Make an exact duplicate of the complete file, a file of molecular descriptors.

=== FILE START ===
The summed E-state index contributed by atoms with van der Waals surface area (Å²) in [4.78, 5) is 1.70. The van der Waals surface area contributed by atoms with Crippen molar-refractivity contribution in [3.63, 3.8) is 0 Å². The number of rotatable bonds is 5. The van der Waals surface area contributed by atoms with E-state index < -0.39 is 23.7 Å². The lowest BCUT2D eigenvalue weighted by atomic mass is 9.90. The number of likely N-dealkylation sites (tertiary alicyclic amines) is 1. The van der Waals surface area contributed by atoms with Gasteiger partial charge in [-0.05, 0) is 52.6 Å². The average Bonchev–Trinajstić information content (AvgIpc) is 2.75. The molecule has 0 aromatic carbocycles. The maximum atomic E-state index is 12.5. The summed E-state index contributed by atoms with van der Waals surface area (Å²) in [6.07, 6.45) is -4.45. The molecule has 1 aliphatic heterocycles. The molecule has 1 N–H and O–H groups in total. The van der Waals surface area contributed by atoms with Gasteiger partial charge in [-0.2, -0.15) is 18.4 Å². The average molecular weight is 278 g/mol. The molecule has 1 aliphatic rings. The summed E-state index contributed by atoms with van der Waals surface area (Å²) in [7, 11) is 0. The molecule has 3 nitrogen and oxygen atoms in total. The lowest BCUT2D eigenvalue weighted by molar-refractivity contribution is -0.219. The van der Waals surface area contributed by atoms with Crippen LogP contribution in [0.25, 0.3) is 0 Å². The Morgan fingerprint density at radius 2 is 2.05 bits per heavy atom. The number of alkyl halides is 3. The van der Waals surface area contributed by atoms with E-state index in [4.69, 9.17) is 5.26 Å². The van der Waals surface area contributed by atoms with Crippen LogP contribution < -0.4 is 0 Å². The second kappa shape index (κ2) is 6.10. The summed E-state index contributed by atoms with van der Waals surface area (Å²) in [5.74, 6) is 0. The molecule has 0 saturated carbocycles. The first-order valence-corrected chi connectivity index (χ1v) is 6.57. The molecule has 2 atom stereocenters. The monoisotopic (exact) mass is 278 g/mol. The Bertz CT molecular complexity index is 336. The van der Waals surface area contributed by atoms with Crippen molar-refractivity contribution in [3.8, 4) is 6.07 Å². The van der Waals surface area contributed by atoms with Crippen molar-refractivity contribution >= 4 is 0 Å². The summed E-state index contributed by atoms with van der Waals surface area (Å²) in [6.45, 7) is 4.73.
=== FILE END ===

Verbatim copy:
The summed E-state index contributed by atoms with van der Waals surface area (Å²) in [4.78, 5) is 1.70. The van der Waals surface area contributed by atoms with Crippen molar-refractivity contribution in [3.63, 3.8) is 0 Å². The number of rotatable bonds is 5. The van der Waals surface area contributed by atoms with E-state index < -0.39 is 23.7 Å². The lowest BCUT2D eigenvalue weighted by atomic mass is 9.90. The number of likely N-dealkylation sites (tertiary alicyclic amines) is 1. The van der Waals surface area contributed by atoms with Gasteiger partial charge in [-0.05, 0) is 52.6 Å². The average Bonchev–Trinajstić information content (AvgIpc) is 2.75. The molecule has 0 aromatic carbocycles. The maximum atomic E-state index is 12.5. The summed E-state index contributed by atoms with van der Waals surface area (Å²) in [6.07, 6.45) is -4.45. The molecule has 1 aliphatic heterocycles. The molecule has 1 N–H and O–H groups in total. The van der Waals surface area contributed by atoms with Gasteiger partial charge in [-0.2, -0.15) is 18.4 Å². The average molecular weight is 278 g/mol. The molecule has 1 aliphatic rings. The summed E-state index contributed by atoms with van der Waals surface area (Å²) in [7, 11) is 0. The molecule has 3 nitrogen and oxygen atoms in total. The lowest BCUT2D eigenvalue weighted by molar-refractivity contribution is -0.219. The van der Waals surface area contributed by atoms with Crippen LogP contribution in [0.25, 0.3) is 0 Å². The Morgan fingerprint density at radius 2 is 2.05 bits per heavy atom. The number of alkyl halides is 3. The van der Waals surface area contributed by atoms with E-state index in [4.69, 9.17) is 5.26 Å². The van der Waals surface area contributed by atoms with Crippen LogP contribution < -0.4 is 0 Å². The second kappa shape index (κ2) is 6.10. The summed E-state index contributed by atoms with van der Waals surface area (Å²) in [5.74, 6) is 0. The molecule has 0 saturated carbocycles. The first-order valence-corrected chi connectivity index (χ1v) is 6.57. The molecule has 2 atom stereocenters. The monoisotopic (exact) mass is 278 g/mol. The Bertz CT molecular complexity index is 336. The van der Waals surface area contributed by atoms with Crippen molar-refractivity contribution in [3.8, 4) is 6.07 Å². The van der Waals surface area contributed by atoms with Crippen molar-refractivity contribution >= 4 is 0 Å². The summed E-state index contributed by atoms with van der Waals surface area (Å²) in [6.45, 7) is 4.73.